On top of all of this, each Blood Maiden can change job classes and skills from points earned in battle. Each job class comes with a new outfit for the character and a new set of skills. This means that you can bring your preferred party type of favorite Blood Maidens into battle with you. This also adds some level grinding to the game, which isn’t a huge pain and can be done while you explore new parts of the dungeons.
It’s good to mention that Mary Skelter: Nightmares can be brutally difficult at times and unforgiving since there isn’t an autosave system. It’s highly encouraged to save often and make sure your party is battle ready at all times because there were a few times I lost a couple of hours of gameplay because I thought I was too cool too save, I learned my lesson. The difficulty of the game can also be adjusted at anytime from the menu.
This unique approach to dungeon RPG battles rejuvenated my appreciation for the genre. Mary Skelter: Nightmares doesn’t play it safe at all when delivering a dungeon crawler, and it works surprisingly well. This is because there are a lot of battles that await those who play Mary Skelter: Nightmares and I often worry that I will grow bored or feel that the weight of repetition. Although many battles will be up against the similar enemies as I explored a dungeon, I never felt worn out or annoyed that I had to fight.
The dungeons in Mary Skelter: Nightmares can be enormous. There are various labyrinth themes that you’ll be able to explore over the duration of the game’s campaign. Sadly, although they are each themed differently, the scale of the dungeons make the repetitive rooms and isles more clear. This includes seeing the same set pieces and traps. However, on a positive note, they are each designed really well and create an accurate tone for what the theme of the dungeon is.
I must admit that I enjoy exploring dungeons. I also have an OCD where I must complete the entire map square by square. Thankfully, Mary Skelter: Nightmares rewards this by allowing auto walk to areas that you have on your map. Additionally, rooms are only accessible if you have a certain member in your party. Each girl has a dungeon skill that uses SP to be able to use on the map. This includes actions like placing a bomb on the ground or shooting an arrow that unlocks a door.
Boss battles, called Nightmares, in Mary Skelter: Nightmares first happen on the battlefield at random. As the player explores the dungeon these Nightmares will appear and make everything around the player grow dark. However, they are invincible until you destroy the dungeon’s core, so if this happens your best bet is to just try and run away. I really appreciated this system and made exploring dungeons have a randomness to them that forced me to be ready for a large scale battle at any moment.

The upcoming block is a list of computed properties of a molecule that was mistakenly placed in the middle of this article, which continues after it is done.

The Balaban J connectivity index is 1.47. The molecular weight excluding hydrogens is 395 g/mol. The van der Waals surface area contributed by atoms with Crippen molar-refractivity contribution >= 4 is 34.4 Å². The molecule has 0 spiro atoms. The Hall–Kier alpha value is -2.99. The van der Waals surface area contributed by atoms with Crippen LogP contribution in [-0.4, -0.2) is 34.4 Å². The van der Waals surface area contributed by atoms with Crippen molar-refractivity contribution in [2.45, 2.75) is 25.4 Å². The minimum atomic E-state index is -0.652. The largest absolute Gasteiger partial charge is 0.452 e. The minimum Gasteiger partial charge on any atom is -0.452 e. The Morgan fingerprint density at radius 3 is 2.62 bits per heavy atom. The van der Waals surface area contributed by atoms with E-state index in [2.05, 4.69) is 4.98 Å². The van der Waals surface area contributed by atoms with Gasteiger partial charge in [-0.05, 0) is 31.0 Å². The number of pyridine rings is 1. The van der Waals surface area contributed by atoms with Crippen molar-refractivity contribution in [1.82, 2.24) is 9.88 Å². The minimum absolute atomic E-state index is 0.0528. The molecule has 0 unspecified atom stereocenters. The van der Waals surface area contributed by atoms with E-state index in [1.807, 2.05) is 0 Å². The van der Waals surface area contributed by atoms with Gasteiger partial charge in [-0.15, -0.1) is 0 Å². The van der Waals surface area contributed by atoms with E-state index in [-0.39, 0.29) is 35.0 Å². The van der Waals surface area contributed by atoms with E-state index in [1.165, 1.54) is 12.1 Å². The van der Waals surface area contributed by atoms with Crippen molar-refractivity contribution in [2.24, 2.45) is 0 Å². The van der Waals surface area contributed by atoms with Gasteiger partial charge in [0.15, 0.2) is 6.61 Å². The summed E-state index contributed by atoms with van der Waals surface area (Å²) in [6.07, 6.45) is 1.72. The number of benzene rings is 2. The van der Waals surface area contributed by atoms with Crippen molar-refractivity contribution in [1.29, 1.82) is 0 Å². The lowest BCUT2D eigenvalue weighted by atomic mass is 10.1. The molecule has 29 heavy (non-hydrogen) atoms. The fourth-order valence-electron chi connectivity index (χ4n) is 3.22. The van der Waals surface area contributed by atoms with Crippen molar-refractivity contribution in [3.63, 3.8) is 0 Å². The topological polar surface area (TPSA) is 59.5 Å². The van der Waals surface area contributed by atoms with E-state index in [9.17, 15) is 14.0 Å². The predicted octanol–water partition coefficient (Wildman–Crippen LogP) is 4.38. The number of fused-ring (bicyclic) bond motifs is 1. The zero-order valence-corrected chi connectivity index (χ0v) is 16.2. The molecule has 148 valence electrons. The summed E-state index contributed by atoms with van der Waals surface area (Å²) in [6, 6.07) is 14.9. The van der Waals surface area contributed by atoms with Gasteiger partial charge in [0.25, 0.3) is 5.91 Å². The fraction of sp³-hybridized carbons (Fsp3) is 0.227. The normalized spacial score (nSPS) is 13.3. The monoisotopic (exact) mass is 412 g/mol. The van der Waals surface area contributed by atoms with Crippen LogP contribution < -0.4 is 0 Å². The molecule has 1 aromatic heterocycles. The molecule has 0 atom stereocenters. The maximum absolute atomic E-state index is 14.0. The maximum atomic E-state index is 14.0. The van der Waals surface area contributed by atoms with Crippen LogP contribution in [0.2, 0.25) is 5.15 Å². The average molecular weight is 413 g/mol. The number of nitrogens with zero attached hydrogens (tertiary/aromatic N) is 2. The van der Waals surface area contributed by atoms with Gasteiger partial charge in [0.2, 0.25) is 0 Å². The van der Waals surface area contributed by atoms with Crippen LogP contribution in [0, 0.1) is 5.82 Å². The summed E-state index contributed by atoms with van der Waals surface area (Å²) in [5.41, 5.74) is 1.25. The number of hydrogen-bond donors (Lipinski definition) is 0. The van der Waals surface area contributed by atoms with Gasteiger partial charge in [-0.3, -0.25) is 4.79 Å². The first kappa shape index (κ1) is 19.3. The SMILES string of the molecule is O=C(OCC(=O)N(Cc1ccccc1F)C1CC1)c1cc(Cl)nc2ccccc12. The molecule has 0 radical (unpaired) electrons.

Mary Skelter: Nightmares also offer a few things to do at the Liberated District. Aside from customizing the Blood Maiden’s rooms, players are able to purchase weapons and items, create new job classes and skills, and also accept quests. Oh and yes, there is a touching mini-game that has the player purify the girls more and clean Blood of them. Evidently, this also takes away their clothing. This mini-game is fine and at most allows the player to feel closer to the Blood Maidens, which is necessary to get the most out of the game’s story and battle system.
I appreciated the addition to the quests since it gave me something to do while I was level grinding, but they were pretty unorganized and often vague with what you were supposed to do. The size of the levels also affected these quests because they aren’t very clear on where in the dungeon to find certain monsters, you just have to know.
Mary Skelter: Nightmares provides the dungeon crawling experience fans of the genre crave. The game offers a unique battle system that requires attention and skill to master, many different ways to customize characters, and large dungeons to explore with many hidden rooms and valuable loot.
In the end, the character growth and deep story made me appreciate Mary Skelter: Nightmares as more than just another simple dungeon crawler that I’ve seen time and time again. The game has a way to make you care about the characters which is something that I ultimately look for in these types of games.